How to Raise a Happy Child
Rosemary Adkins is a full-time mom and a healthy living advocate. She tries her best to be the perfect parent, but she doesn't always succeed and she's okay with that. In her spare time, she is a website editor at AllKidsReviews. Here she gathers all the information you need to know about parenting.
Parenting is one of the most rewarding and, at the same time, one of the most difficult jobs that an adult can have. Raising children is not a precise science (otherwise, we would not be having this discussion), as there are many variables, factors, as well as unprecedented and unforeseeable events that can shape a child into the adult that will stand before you one day.
But apart from the issue of raising a child well–as in a well-behaved, balanced, and responsible member of society–there is also another aspect that most of the time has absolutely nothing to do with abiding by social norms.
Many parents might be wondering how they can raise their child to be happy. But we’re not interested here on happiness in the general sense, as happiness can be extremely subjective. Most parents just want to provide their children with the tools and emotional strength to cope with day-to-day stresses and issues in a healthy fashion, while maintaining a good sense of self-worth.
This is a complicated issue, which we will try to tackle from all angles in this article. Here are a few tips for how to raise a happy child.
How to Raise a Happy Child
Make Sure Your Child Feels Valued and Loved
This seems almost like an understatement, but it is still worth mentioning for the sake of conversation. Every child, even before reaching emotional maturity, needs to feel like they are appreciated, that they belong, and are loved for what they are.
A child that feels loved, valued, respected, understood, and acknowledged has a high chance of becoming a stable adult that is capable of fostering relationships with peers and the community through the same means. Be generous with your hugs, provide the child with a sense of structure and security and, most importantly, exercise a lot of patience.
Lead by Example
Many studies have shown that parents have the most significant influence on a child’s moral and emotional development. Children listen, observe, and then attempt to replicate certain behavioral patterns because they have no other model. All parents have gone through the experience of having a private conversation with their spouse, and see the child revealing unsavory details in the most inopportune situations.
So, if children are ‘’wired’’ to do this, the least parents can do is trying to be the best version of themselves. Hopefully, what was initially only the result of innocent child repetition could turn into a positive personality trait once they reach adolescence and adulthood.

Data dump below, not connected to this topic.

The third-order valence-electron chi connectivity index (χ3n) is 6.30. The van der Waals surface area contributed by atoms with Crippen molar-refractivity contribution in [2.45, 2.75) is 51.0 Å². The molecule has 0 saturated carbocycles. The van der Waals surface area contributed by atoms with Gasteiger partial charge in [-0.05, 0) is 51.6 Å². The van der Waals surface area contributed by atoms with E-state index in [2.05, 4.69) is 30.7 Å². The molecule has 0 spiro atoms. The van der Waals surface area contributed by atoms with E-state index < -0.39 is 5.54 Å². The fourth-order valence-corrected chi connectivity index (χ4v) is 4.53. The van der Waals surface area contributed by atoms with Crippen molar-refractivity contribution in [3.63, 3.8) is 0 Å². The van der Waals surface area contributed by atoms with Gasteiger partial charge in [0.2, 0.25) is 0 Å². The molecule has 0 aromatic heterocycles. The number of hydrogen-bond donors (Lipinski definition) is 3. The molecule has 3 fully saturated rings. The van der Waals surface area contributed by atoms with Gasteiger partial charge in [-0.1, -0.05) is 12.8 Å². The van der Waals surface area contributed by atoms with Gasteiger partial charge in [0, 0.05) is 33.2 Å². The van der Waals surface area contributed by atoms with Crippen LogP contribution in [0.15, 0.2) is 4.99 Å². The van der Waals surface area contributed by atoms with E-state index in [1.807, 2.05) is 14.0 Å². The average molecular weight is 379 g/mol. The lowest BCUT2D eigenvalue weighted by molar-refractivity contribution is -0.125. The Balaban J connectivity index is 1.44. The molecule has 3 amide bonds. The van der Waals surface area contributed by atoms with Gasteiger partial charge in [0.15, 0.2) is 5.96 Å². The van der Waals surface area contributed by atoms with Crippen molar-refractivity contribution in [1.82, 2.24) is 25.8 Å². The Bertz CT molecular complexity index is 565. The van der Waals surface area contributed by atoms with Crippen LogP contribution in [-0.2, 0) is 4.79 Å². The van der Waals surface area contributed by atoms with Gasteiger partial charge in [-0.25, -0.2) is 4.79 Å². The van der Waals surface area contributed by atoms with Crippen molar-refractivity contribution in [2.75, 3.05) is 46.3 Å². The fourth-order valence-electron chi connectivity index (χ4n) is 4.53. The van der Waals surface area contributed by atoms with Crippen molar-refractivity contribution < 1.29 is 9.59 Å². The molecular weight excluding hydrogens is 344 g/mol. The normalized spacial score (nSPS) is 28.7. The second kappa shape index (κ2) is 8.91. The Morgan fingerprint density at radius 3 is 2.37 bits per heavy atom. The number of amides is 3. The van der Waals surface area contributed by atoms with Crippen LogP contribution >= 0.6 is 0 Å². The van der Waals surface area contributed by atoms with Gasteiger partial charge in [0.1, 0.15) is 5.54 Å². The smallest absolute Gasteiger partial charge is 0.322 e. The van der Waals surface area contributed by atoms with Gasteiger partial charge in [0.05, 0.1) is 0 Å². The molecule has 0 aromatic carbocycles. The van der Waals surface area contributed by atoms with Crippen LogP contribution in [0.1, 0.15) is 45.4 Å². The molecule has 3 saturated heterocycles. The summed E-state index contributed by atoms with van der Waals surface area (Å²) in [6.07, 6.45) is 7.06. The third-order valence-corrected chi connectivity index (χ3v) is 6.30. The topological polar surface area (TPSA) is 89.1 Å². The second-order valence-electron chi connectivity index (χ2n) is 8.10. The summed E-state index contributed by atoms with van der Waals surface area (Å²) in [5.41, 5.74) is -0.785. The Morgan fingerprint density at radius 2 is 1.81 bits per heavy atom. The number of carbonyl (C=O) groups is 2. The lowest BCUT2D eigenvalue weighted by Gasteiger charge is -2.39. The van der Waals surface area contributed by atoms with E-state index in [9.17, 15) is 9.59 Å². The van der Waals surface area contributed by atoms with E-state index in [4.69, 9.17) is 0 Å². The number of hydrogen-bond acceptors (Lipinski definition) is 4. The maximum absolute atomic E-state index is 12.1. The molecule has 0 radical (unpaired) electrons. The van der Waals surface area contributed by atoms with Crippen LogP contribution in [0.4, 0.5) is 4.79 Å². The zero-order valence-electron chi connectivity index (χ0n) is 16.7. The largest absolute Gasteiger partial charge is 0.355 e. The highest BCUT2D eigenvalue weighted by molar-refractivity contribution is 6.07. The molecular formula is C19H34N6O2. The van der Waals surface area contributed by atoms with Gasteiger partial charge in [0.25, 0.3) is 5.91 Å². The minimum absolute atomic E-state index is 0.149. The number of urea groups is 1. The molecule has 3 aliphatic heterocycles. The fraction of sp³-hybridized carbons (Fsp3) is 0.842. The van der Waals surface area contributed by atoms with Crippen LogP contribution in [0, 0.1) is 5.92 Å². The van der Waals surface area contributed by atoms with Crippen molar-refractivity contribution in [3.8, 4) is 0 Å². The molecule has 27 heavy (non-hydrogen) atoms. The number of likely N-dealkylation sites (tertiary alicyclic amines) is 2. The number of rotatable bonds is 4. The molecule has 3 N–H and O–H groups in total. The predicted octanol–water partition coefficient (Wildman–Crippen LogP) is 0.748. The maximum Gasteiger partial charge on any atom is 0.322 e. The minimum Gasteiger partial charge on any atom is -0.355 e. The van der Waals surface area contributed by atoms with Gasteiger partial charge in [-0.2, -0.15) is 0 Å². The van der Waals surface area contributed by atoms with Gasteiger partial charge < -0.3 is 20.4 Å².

Allow Your Child to Succeed and Fail
If you want your child to develop a healthy sense of self-esteem, focus less on praising them and focus more on providing them with the tools and opportunities to learn new and exciting skills. Mastering a particular skill, in place of empty praise, is what leads to them building a healthy amount of self-esteem. Fortunately, when it comes to children (especially toddlers), virtually every activity that they engage in is a chance to master new skills because everything they do is new, like feeding, dressing themselves, walking, crawling, riding a bicycle, building a sand castle, and so on.
But the problem here is that these activities, as exciting as they are, could prompt proud, admittedly well-intentioned parents to bombard their children with praises that lead to nothing constructive. Nobody is saying you should not celebrate the milestones, but it is better to take a step back and let children do their own thing.
Compliment your child’s effort, perseverance, and ambition rather than the achievement itself. Let them fail and feel disappointment as this process provides the child with the opportunity to learn more about seeking creative solutions, the courage to face problems, and tools to manage risk.
Chores Help Them Become Responsible
Generally speaking, happiness depends on the feeling that one does matter and is valued by their peers and family. What most of us fear is exclusion – and children more so than adults. Children, like all people, are instinctually driven to be needed, and the best way to make your child feel relevant and important to the family is by giving them real (albeit tightly supervised) responsibilities.
Children as young as 3 can carry out certain family chores – filling the dog’s food bowl, placing the napkins on the table, helping parents fold laundry, and many other tasks that are easy and appropriate for their age.
The Importance of Raising Happy Children
Happiness is a highly subjective concept, and as a parent, it is your duty to provide your children with the tools and emotional maturity to seek and achieve their own version of happiness. Lead by example and strive to be the best version of yourself. Make your child feel loved and appreciated and teach them that it is okay to fail and praise them for their mastery, not necessarily for the achievement itself.
These are only a few ways to ensure that your child will grow into a healthy, emotionally mature, and productive member of society. Of course, parenting is not easy as there are many variables to take into consideration. But with patience and care, the variables can be easily managed.